Country singer-songwriter Forrest VanTuyl, who performs as An American Forrest, revels in his second life as an Eastern Oregon cowboy on “O Bronder, Donder Yonder,” his third full-length album and first-ever release on OK Records. The label is the latest venture to come from the country music community that has been growing around the historic OK Theatre in Enterprise, Oregon, these last few years, giving rise to artists such as Bart Budwig, Cooper Trail and Margo Cilker.

“I believe the open wilderness of the Western United States is the most important thing,” An American Forrest states in his online biography, and that rings true throughout these 11 slow-burning songs. “Sam’s House” opens the album with wide-open rhythms and yearning pedal steel guitar, setting the mood for the song’s slice-of-ranch-life storytelling. “Ain’t Been Tamed, Yet” continues this thread, with An American Forrest delivering essentially a love letter to his adopted state (he’s originally from Washington): “It never rains in Oregon and I never fear the dark.”

An American Forrest’s quirks help set this music apart from countless other country singers obsessed with similar themes. His off-kilter sense of humor shines through in “Rawhide,” with the album’s non-sequitur title appearing in a musical break midway through the song, and in the “1-2-3-8” countdown of “Burnin’ Starlight.” Vocally, he’s unpolished, but in all the right ways, such as how his craggy voice breaks into a falsetto at the end of each line on the jazzy, spacey “Yonder Mountain.”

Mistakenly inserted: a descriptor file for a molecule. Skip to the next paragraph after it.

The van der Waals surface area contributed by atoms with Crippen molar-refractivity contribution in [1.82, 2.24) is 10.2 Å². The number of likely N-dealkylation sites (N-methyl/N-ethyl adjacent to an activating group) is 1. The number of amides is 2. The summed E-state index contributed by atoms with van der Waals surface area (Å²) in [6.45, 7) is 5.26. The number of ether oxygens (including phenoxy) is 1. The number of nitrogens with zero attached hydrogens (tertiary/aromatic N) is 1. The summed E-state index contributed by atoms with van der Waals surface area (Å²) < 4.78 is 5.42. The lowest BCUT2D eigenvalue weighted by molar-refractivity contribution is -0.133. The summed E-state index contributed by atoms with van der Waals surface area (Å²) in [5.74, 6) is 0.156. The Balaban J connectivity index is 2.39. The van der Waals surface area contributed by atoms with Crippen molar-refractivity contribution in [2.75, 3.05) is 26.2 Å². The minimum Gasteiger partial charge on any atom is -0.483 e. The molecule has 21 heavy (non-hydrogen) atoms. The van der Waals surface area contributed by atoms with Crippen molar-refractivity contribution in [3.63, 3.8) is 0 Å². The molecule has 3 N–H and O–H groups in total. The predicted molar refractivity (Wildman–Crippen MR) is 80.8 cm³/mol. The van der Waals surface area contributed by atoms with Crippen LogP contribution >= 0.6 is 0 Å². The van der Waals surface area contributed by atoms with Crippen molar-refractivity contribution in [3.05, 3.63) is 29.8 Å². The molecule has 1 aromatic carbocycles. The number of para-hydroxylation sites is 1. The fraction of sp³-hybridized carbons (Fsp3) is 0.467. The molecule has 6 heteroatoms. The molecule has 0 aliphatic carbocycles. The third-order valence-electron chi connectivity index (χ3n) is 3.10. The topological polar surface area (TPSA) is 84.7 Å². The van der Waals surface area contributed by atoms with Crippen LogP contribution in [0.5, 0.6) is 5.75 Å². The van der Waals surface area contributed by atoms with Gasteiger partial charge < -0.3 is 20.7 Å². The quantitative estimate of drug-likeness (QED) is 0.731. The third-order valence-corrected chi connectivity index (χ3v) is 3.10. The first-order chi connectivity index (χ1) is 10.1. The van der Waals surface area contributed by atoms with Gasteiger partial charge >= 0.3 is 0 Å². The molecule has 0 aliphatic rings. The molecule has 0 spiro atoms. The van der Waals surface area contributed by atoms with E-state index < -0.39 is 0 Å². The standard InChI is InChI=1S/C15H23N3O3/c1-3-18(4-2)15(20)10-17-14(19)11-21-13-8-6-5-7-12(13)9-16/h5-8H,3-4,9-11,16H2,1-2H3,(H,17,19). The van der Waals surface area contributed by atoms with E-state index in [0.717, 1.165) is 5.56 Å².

While most of these songs feature muscular, full-band arrangements, two tracks stand out in their stripped-down brevity. The achingly tender “Yonder, My Love” gives An American Forrest one of his best vocal showcases on the album, while “Pendleton Overcoat” marries another sweet love story to some nimble, fingerpicked acoustic guitar. On an album filled with honest storytelling, it doesn’t get any more honest than these two songs.

An American Forrest will return to Bend to perform at Pronghorn Resort at 5 p.m. Sunday. Tickets cost $20 and include dinner; visit for details.

— Brian McElhiney, The Bulletin